This rejection by the Senate’s “Magnificent Twelve” satisfied Filipino nationalists but minimized America’s ability to project its power in the Western Pacific. The power vacuum gave China the opportunity to replace America as the dominant power in our region.

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Despite the closure of the bases, the Philippines remained a staunch US ally, and they carried out joint military exercises throughout the 1990s.  While large-scale joint military drills were suspended in 1995, the two countries later agreed to resume these albeit at a substantially reduced level.

VFA and Edca. A more intensified alliance was formally revived in the late 1990s resulting in the conclusion of the Visiting Forces Agreement (VFA) on May 27, 1999. The Supreme Court upheld the constitutionality of this treaty in Bayan vs Zamora (Oct. 10, 2000).

The VFA governs the treatment of US military and civilian personnel visiting the country. A counterpart agreement (VFA II) regulates the treatment of Philippine military and civilian personnel visiting the United States.

After the terrorist attack on the World Trade Center in New York City on Sept. 11, 2001, PH-US defense relations entered a new phase, principally with US forces helping combat an al-Qaida-linked insurgency in the South.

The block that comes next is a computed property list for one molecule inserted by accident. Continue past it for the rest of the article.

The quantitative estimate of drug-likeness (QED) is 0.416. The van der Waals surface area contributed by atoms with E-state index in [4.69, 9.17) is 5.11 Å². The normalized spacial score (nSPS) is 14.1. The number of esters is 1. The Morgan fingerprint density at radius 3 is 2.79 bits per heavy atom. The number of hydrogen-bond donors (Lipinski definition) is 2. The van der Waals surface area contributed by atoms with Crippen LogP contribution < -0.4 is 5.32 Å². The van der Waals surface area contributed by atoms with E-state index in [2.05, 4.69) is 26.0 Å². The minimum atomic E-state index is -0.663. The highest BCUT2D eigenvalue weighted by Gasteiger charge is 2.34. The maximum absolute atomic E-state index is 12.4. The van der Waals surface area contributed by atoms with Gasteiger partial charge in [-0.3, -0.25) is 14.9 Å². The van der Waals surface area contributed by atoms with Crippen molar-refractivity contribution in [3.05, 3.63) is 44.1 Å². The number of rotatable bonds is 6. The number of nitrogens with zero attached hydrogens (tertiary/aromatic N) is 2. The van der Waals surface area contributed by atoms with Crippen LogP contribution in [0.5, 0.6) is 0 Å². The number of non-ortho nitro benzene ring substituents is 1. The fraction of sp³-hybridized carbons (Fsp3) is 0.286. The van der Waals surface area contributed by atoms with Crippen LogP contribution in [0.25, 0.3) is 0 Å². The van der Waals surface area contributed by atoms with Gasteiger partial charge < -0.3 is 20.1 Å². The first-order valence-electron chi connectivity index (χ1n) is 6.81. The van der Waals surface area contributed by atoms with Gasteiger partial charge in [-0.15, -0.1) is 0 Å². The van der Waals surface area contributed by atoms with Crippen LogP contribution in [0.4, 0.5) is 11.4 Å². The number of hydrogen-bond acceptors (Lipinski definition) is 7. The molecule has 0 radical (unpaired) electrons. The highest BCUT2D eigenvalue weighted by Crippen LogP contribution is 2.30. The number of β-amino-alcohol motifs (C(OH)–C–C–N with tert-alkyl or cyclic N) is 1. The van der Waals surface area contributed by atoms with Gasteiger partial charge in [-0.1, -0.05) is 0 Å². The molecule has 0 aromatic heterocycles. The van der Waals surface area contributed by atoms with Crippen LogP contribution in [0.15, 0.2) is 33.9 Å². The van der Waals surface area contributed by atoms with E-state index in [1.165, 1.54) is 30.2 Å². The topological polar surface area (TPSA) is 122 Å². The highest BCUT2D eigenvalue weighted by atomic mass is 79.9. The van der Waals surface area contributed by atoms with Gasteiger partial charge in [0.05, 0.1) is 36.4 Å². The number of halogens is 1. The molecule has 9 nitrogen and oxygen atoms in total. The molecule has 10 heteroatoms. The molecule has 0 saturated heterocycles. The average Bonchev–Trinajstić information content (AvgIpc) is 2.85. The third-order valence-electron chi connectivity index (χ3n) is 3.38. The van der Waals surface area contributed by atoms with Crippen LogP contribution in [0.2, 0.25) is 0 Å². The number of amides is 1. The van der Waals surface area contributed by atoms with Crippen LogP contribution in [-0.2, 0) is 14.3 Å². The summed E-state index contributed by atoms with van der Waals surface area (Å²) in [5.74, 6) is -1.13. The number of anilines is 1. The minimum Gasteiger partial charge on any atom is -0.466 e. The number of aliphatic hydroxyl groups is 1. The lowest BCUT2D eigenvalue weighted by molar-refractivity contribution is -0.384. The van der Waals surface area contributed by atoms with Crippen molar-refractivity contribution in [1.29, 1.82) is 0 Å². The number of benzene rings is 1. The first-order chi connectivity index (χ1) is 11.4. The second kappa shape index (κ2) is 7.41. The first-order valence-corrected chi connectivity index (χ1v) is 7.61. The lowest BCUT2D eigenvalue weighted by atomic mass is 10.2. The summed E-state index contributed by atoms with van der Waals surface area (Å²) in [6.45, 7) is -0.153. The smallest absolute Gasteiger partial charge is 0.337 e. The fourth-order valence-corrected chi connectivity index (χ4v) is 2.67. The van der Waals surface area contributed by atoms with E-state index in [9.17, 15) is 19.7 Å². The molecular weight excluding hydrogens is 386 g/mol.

In January 2002, US military and civilian personnel started arriving in Mindanao to take part in the Balikatan, simulating joint military maneuvers in case of an armed attack.

In the same year, the two countries entered into the Mutual Logistics Support Agreement outlining the basic terms, conditions and procedures for the reciprocal provision of logistics support, supplies and services between their military forces. It has been extended twice and will last until 2017.

In 2013, the Philippines filed an arbitration case after China occupied Scarborough Shoal off the coast of Zambales. This coincided with US President Barack Obama’s “pivot to Asia” policy. After eight rounds of negotiations amid heightening tension between China and its neighbors around the South China Sea, the two countries signed the Edca.

This agreement expands US access to Philippine bases on a rotational basis and provides for America’s construction of new facilities as well as the prepositioning of defense equipment. It authorizes US access to some “agreed locations” in the country and to conduct certain activities therein.

In the context of the foregoing review, will our defense pacts with the United States help or hinder us in addressing our concerns in the South China Sea?  This question deserves an answer next Sunday. Abangan.

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Comments to chiefjusticepanganiban@hotmail.com.

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TAGS: 1947 Military Assistance Agreement, 1947 Military Bases Agreement, 1951 Mutual Defense Treaty, Battle of Manila Bay, China, defense, Edca, Enhanced Defense Cooperation Agreement, John Kerry, Sept. 11 attacks, South China Sea, United States, Visiting Forces Agreement